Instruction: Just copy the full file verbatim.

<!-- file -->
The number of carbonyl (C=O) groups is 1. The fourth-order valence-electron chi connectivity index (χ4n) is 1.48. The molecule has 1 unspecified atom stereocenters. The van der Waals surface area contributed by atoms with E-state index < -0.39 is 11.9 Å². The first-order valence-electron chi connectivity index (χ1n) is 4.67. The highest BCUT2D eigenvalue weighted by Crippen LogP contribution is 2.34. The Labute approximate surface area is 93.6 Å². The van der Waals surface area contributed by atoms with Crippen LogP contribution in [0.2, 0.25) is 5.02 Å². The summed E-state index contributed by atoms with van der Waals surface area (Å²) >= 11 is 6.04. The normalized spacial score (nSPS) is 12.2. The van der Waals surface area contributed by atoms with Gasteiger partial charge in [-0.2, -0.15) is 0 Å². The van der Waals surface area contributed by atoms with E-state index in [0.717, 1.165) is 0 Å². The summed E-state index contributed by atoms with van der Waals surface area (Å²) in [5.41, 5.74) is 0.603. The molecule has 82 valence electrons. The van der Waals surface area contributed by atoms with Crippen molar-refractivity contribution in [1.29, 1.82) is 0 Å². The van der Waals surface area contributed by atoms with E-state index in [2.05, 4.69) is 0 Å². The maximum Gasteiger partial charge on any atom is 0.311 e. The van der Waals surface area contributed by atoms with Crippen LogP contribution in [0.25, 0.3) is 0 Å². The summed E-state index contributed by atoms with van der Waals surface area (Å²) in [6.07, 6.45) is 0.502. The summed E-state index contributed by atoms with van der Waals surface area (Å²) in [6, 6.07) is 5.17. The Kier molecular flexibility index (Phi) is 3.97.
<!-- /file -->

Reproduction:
The number of carbonyl (C=O) groups is 1. The fourth-order valence-electron chi connectivity index (χ4n) is 1.48. The molecule has 1 unspecified atom stereocenters. The van der Waals surface area contributed by atoms with E-state index < -0.39 is 11.9 Å². The first-order valence-electron chi connectivity index (χ1n) is 4.67. The highest BCUT2D eigenvalue weighted by Crippen LogP contribution is 2.34. The Labute approximate surface area is 93.6 Å². The van der Waals surface area contributed by atoms with Crippen LogP contribution in [0.2, 0.25) is 5.02 Å². The summed E-state index contributed by atoms with van der Waals surface area (Å²) >= 11 is 6.04. The normalized spacial score (nSPS) is 12.2. The van der Waals surface area contributed by atoms with Gasteiger partial charge in [-0.2, -0.15) is 0 Å². The van der Waals surface area contributed by atoms with E-state index in [0.717, 1.165) is 0 Å². The summed E-state index contributed by atoms with van der Waals surface area (Å²) in [5.41, 5.74) is 0.603. The molecule has 82 valence electrons. The van der Waals surface area contributed by atoms with Crippen molar-refractivity contribution in [1.29, 1.82) is 0 Å². The van der Waals surface area contributed by atoms with E-state index in [2.05, 4.69) is 0 Å². The maximum Gasteiger partial charge on any atom is 0.311 e. The van der Waals surface area contributed by atoms with Crippen LogP contribution in [0.25, 0.3) is 0 Å². The summed E-state index contributed by atoms with van der Waals surface area (Å²) in [6.07, 6.45) is 0.502. The summed E-state index contributed by atoms with van der Waals surface area (Å²) in [6, 6.07) is 5.17. The Kier molecular flexibility index (Phi) is 3.97.